Legislature easily overrides Governor’s veto of Uber

The excitement today was the drama (or lack of drama) over what was expected to be a dramatic moment.

The Legislature had passed SB 117, a bill that established regulation of ride-sharing services such as Uber that have become popular. Uber has been operating in Kansas City and Wichita. Uber had threatened to pull out of Kansas entirely if the Governor did not veto the bill. Brownback did and Uber expanded their services to Lawrence and Manhattan.

Legislators were not happy about the veto. Governor Brownback’s campaign manager was then hired as a lobbyist for Uber. Today, first in the Senate and later in the House, the veto was easily overridden. While in the Senate there was an effort to postpone the vote until later, the House didn’t even debate this issue. The override vote in both chambers was very strong – well beyond the necessary supermajority.

The action might result in Uber coming to the table to negotiate a regulatory system more to their liking. On the other hand, they might just follow through on their threat to leave.

Senator Lynn leads effort to end due process for state employees

The Senate took up House Bill 2391, a bill that ends due process protections for new state employees and essentially phases them out for current state employees. Senator Julia Lynn (R-Olathe) carried the bill on the Senate floor, arguing in support of ending due process which she called, “slow and bureaucratic, painful and expensive, and time-consuming.”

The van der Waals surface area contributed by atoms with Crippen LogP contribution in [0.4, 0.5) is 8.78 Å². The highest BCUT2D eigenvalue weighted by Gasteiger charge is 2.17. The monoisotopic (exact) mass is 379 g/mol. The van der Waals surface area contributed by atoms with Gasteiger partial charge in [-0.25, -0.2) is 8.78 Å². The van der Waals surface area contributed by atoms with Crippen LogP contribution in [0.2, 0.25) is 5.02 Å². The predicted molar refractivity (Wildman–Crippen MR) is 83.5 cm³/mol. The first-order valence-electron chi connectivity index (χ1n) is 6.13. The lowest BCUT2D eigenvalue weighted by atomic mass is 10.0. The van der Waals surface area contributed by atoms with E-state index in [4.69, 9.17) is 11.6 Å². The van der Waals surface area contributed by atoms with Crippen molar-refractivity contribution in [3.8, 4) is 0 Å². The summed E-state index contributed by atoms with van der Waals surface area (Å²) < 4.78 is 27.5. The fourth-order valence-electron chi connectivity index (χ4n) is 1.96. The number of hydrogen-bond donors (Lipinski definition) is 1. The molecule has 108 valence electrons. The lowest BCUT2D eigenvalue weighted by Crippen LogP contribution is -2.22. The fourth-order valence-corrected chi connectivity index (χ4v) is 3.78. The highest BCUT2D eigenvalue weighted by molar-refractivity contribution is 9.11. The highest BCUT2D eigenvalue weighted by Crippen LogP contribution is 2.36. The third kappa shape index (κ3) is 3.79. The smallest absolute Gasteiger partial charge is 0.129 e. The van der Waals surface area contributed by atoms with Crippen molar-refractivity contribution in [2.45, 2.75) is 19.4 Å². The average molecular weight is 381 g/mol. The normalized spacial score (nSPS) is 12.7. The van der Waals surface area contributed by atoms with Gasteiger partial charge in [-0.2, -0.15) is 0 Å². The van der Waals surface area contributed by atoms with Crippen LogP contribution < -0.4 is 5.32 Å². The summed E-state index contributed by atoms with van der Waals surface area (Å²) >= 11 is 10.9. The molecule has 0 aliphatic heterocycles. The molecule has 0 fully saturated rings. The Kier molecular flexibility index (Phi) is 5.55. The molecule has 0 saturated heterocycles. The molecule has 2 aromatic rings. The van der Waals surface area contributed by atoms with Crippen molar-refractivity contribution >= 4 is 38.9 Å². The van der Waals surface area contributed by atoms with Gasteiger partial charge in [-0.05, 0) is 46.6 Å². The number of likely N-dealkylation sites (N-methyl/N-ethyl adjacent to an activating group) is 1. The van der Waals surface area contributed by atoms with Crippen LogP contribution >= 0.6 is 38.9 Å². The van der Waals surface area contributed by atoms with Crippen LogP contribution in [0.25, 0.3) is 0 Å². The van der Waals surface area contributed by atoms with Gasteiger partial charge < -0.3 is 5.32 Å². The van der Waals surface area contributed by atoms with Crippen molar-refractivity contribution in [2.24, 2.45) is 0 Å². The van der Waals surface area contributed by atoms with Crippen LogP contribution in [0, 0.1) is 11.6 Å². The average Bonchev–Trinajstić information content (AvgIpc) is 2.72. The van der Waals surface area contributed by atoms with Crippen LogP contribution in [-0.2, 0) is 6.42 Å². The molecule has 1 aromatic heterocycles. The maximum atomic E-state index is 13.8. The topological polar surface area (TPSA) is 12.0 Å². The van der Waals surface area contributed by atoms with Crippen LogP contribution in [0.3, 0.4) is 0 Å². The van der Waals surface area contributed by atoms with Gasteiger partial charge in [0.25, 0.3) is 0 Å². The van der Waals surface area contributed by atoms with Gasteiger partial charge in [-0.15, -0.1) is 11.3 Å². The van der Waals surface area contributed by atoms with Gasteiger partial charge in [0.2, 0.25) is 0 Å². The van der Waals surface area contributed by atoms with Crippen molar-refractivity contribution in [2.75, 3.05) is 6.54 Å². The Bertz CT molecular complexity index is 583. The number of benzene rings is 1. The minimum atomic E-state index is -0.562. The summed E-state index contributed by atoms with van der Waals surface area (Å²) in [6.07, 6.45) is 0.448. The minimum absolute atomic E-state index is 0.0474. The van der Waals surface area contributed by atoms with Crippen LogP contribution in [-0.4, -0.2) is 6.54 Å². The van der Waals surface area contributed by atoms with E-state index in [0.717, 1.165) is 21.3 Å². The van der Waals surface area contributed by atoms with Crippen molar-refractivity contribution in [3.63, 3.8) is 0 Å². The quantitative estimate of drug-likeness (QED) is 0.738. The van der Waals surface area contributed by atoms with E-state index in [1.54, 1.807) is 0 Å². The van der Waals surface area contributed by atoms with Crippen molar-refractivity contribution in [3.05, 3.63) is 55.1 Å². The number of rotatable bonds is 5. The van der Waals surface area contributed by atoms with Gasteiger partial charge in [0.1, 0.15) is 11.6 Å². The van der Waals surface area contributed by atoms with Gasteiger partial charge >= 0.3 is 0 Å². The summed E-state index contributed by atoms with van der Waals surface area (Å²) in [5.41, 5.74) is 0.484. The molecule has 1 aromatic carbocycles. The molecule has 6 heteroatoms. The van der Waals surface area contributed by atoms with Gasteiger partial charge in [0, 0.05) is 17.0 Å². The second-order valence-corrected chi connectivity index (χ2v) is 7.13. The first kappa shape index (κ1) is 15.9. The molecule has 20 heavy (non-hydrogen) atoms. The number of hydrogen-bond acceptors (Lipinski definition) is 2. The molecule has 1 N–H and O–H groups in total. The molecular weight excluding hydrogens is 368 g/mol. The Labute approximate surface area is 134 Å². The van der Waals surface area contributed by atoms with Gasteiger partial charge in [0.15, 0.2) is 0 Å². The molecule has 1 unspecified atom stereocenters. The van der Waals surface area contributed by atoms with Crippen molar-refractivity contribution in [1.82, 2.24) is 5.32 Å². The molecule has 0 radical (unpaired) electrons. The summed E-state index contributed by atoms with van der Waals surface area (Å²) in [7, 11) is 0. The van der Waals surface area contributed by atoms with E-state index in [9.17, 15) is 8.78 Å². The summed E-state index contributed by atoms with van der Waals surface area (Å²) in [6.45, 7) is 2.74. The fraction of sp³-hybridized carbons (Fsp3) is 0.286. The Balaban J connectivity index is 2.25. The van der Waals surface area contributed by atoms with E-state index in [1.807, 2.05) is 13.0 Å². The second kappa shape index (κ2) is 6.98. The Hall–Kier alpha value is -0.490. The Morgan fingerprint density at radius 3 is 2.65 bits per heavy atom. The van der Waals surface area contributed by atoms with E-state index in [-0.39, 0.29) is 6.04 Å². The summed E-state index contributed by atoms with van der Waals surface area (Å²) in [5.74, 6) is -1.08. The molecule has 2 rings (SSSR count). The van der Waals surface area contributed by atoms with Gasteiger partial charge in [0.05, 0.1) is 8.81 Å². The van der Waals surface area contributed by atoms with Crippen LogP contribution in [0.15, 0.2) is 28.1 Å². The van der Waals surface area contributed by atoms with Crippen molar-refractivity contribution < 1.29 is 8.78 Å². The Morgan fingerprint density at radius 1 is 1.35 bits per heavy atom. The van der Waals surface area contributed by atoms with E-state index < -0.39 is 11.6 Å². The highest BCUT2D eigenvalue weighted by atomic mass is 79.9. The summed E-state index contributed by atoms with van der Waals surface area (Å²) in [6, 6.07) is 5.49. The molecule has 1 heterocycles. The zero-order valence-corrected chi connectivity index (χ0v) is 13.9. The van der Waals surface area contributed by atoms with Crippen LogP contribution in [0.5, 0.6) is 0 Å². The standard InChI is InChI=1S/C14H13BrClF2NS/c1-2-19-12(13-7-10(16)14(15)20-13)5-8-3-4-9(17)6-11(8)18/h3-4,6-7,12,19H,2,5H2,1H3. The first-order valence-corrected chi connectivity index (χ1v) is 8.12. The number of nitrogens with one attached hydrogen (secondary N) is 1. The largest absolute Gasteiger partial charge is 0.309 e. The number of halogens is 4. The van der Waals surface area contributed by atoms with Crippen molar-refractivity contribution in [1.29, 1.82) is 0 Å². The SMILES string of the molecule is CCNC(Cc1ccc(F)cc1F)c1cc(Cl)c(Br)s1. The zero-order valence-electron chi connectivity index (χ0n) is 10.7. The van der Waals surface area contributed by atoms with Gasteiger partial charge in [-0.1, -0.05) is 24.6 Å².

Amendments have been offered to protect employees but all have been rejected. Senator Faust-Goudeau (D-Wichita) offered an amendment calling for a gender pay equity study in state service. The debate on her amendment included an unusual question by Senator Fitzgerald (R-Leavenworth) as to how many sexes or genders there are. Senator Lynn challenged the amendment as non-germane (unrelated to the underlying topic of the bill) but the Rules Committee determined that it was and so debate continued.

The debate is ongoing as we post this edition of Under the Dome. We will report on the outcome tomorrow.

Working after retirement bill expected to be up today

Senate Sub for HB 2095 is on the Senate debate calendar today – the last in a long list of bills. It is possible that they won’t get to this today. If they do, it might be late. We will report on this bill tomorrow. If it passes, it must still be considered in the House.